Slashfood reviews the new Diet Coke Plus, which is essentially Diet Coke with a few vitamin and minerals added. Specifically, Niacin (PDV 25%), B6 (25%), B12 (25%), Magnesium (15%), and Zinc (15%). This appears to be a craven ploy on the part of Coke to make Diet Coke drinkers feel better about all the phenylketonurics. Personally, I favor Diet Coke with Splenda, though as an aside I completely failed a taste test a few months ago between DC/Splenda and Coke Zero. So who the heck knows why I drink what I do or what my real taste preferences are. I am more a poseur than a connoiseur, but whatever; my goal is to indulge in brand loyalty, and get my caffeine without the sugar load. Given that they were giving boxes of DC+ away with purchase of a regular 12 pack of Diet Coke (which I secretly swapped for DC/Splenda), I figured there was no downside to trying this new stuff out.
tastes pretty much exactly like DC. (yes, as mentioned above, I failed a taste test between Coke Zero and DC/Splenda, so your mileage is almost guaranteed to vary). No chalky aftertaste that I could detect, and overall far better than the crazy metallic tinge you get from drinks like Red Bull or Rockstar. What next, Taurine-enhanced Diet Coke? Maybe. At any rate, if you are drinking DC anyway, then you might as well go for the DC+. I think I will pass, though.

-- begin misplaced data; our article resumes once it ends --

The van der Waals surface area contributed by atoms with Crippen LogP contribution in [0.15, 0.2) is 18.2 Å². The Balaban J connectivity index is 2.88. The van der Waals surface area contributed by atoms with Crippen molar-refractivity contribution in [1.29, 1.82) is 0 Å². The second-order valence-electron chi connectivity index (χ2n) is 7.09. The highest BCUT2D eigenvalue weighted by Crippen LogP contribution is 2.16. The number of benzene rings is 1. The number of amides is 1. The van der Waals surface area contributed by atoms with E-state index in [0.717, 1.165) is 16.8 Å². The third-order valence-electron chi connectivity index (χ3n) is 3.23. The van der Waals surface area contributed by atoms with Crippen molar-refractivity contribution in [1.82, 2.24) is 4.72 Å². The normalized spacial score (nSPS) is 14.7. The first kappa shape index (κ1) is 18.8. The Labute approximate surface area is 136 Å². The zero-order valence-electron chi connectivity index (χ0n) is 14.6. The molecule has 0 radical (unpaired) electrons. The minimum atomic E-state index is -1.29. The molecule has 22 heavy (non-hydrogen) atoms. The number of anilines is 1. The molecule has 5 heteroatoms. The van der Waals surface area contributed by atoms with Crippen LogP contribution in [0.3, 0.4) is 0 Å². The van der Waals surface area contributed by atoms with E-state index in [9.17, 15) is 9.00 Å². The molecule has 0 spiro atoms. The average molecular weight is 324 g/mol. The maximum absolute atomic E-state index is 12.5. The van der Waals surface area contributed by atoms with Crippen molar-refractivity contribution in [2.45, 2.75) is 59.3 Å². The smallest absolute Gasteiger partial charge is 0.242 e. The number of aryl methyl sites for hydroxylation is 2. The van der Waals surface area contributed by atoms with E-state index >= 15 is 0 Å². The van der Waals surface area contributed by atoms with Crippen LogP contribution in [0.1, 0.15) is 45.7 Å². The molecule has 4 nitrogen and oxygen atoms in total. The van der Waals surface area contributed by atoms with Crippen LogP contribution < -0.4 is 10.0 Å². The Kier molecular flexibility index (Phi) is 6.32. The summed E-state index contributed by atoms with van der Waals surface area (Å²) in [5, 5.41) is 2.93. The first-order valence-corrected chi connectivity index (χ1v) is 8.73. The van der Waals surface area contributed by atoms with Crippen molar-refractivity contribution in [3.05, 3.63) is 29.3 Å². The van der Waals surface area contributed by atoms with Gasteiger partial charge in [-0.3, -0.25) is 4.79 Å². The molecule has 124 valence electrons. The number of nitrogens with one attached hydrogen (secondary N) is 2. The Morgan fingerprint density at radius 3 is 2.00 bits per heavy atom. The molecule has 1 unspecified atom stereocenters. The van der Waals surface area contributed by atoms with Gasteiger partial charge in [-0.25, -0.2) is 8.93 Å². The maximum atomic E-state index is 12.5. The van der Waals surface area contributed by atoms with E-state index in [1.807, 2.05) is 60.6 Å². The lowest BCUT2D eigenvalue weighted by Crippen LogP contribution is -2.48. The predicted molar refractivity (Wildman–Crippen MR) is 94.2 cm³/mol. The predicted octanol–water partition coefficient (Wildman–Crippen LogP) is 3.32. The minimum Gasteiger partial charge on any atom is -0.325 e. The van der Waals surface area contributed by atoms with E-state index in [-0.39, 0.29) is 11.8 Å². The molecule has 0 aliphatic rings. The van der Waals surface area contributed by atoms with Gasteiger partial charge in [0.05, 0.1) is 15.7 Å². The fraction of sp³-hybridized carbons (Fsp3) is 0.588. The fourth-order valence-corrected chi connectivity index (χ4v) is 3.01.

Mark is a Coke Fiend, like I am. That’s the kawaii-safe kind of Coke, mind you. My best friend from childhood and I had the same kind of Coke-Pepsi rivalry that Mark describes with his brother – in my case, I preferrred Coke not for the marketing but because Pepsi is just too sweet. There’s a bitter edge to Coke that gives it real flavor.